An adverb modifies a verb; it indicates how the action of a verb is carried out.
- The house stands firmly.
- She speaks well.
- He dresses beautifully.
It can also modify an adjective or another adverb.
- The house is very firm.
- She answered most considerately.
For example: :
- a) It is raining heavily.
- b) She speaks English well.
For example :
a) I seldom meet him. (Right)
b) I meet him seldom. (Wrong)
Adverbs of degree refer to words which show “how much”, “in what degree” or “to what extent” does the action takes place
- a) He is too weak to walk.
- b) It is never too late.
Hence, use of very in place of too is wrong.
For example: Instead of saying that
- a) Cow’s milk is too nutritious We should say that
- b) Cow’s milk is very nutritious.
For example: Everyone should be strong enough to support one’s family.
It will be wrong if we write ‘Everyone should be enough strong to support one’s family’.
- a) He was much disgusted with his life.
- b) The news was much surprising.
Very is used with present participles.
- a) He is very disgusted with his life.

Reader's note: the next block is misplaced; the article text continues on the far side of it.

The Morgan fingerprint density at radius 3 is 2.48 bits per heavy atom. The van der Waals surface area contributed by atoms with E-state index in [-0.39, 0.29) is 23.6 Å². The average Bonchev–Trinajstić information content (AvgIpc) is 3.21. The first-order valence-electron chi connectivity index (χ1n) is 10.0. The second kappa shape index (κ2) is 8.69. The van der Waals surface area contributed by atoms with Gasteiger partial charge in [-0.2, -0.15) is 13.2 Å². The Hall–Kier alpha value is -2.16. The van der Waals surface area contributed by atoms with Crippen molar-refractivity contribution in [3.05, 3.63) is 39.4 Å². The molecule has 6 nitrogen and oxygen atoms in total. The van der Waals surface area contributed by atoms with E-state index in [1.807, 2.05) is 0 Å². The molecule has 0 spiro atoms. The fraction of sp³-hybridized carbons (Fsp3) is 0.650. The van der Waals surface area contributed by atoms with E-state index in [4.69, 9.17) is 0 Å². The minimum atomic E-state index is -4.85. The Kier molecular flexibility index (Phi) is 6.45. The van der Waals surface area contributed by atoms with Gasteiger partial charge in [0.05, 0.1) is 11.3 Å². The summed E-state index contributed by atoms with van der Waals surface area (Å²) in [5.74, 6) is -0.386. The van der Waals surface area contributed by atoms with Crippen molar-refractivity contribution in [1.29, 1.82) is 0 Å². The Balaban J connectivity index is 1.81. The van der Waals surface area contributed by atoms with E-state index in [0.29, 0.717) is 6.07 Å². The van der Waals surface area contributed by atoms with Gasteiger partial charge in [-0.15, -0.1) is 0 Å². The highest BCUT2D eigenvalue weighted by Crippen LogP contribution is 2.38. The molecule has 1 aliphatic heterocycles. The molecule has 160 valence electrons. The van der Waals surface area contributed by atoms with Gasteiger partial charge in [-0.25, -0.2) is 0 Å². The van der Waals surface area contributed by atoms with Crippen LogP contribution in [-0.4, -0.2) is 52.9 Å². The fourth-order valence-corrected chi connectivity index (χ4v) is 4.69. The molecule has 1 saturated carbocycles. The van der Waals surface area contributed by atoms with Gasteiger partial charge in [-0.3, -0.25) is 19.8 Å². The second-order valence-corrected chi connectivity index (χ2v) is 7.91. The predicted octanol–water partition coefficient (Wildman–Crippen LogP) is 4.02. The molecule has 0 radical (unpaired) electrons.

- b) The news is very surpising.
- a) Rim is the very best boy in his class.
- b) Rim is much the best boy in his class.
Adverbs of Affirmation or Negation refer to words that assert the action emphatically.
Consider these examples :
- a) He certainly was a winner among them
- b) Luckily he survived the crash
- a) No sooner I saw him I trembled with fear. (Wrong)
- b) No sooner did I see him than I trembled with fear. (Right)
- a) I received no letter neither from him nor from her. (Wrong)
- b) I received letter neither from him nor from her. (Right)
- a) Of course he is the best player. (Wrong)
- b) He is certainly the best player. (Right)
Following are Common Rules of Adverbs in General
- a) Only I spoke to him.
- b) I only spoke to him.
- c) I spoke to him only.
For example: It is nothing else but hypocrisy.
‘As’ is often used in a sentence though there is no need for it.
- a) He is elected as the President. (Wrong)
- b) He is elected President. (Right)
‘Perhaps’ means possibly whereas ‘probably’ means most likely.
- a) Where is Govinda? Perhaps he is not here. (Wrong)
- b) Where is Govinda? Probably he is not here. (Right)